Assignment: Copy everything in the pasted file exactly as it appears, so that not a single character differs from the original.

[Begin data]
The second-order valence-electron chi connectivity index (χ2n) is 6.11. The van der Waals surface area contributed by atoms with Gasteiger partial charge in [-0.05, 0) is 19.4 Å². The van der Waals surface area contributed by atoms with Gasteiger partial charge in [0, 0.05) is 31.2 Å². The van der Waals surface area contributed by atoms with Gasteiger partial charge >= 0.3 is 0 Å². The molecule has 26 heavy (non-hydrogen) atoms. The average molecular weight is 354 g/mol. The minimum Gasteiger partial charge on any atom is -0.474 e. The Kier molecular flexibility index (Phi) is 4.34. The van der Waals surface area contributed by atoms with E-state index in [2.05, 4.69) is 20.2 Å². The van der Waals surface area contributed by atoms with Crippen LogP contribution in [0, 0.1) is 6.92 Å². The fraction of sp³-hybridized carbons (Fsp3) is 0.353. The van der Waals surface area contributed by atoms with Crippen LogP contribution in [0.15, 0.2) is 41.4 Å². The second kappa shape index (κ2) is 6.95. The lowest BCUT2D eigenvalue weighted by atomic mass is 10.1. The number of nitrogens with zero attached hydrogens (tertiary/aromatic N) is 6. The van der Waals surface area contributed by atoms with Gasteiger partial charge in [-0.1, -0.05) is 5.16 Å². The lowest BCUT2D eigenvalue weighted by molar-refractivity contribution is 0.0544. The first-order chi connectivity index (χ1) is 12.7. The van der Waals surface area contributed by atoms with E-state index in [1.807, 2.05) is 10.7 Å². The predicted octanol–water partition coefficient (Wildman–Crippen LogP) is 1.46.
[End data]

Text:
The second-order valence-electron chi connectivity index (χ2n) is 6.11. The van der Waals surface area contributed by atoms with Gasteiger partial charge in [-0.05, 0) is 19.4 Å². The van der Waals surface area contributed by atoms with Gasteiger partial charge in [0, 0.05) is 31.2 Å². The van der Waals surface area contributed by atoms with Gasteiger partial charge >= 0.3 is 0 Å². The molecule has 26 heavy (non-hydrogen) atoms. The average molecular weight is 354 g/mol. The minimum Gasteiger partial charge on any atom is -0.474 e. The Kier molecular flexibility index (Phi) is 4.34. The van der Waals surface area contributed by atoms with E-state index in [2.05, 4.69) is 20.2 Å². The van der Waals surface area contributed by atoms with Crippen LogP contribution in [0, 0.1) is 6.92 Å². The fraction of sp³-hybridized carbons (Fsp3) is 0.353. The van der Waals surface area contributed by atoms with Crippen LogP contribution in [0.15, 0.2) is 41.4 Å². The second kappa shape index (κ2) is 6.95. The lowest BCUT2D eigenvalue weighted by atomic mass is 10.1. The number of nitrogens with zero attached hydrogens (tertiary/aromatic N) is 6. The van der Waals surface area contributed by atoms with Gasteiger partial charge in [-0.1, -0.05) is 5.16 Å². The lowest BCUT2D eigenvalue weighted by molar-refractivity contribution is 0.0544. The first-order chi connectivity index (χ1) is 12.7. The van der Waals surface area contributed by atoms with E-state index in [1.807, 2.05) is 10.7 Å². The predicted octanol–water partition coefficient (Wildman–Crippen LogP) is 1.46.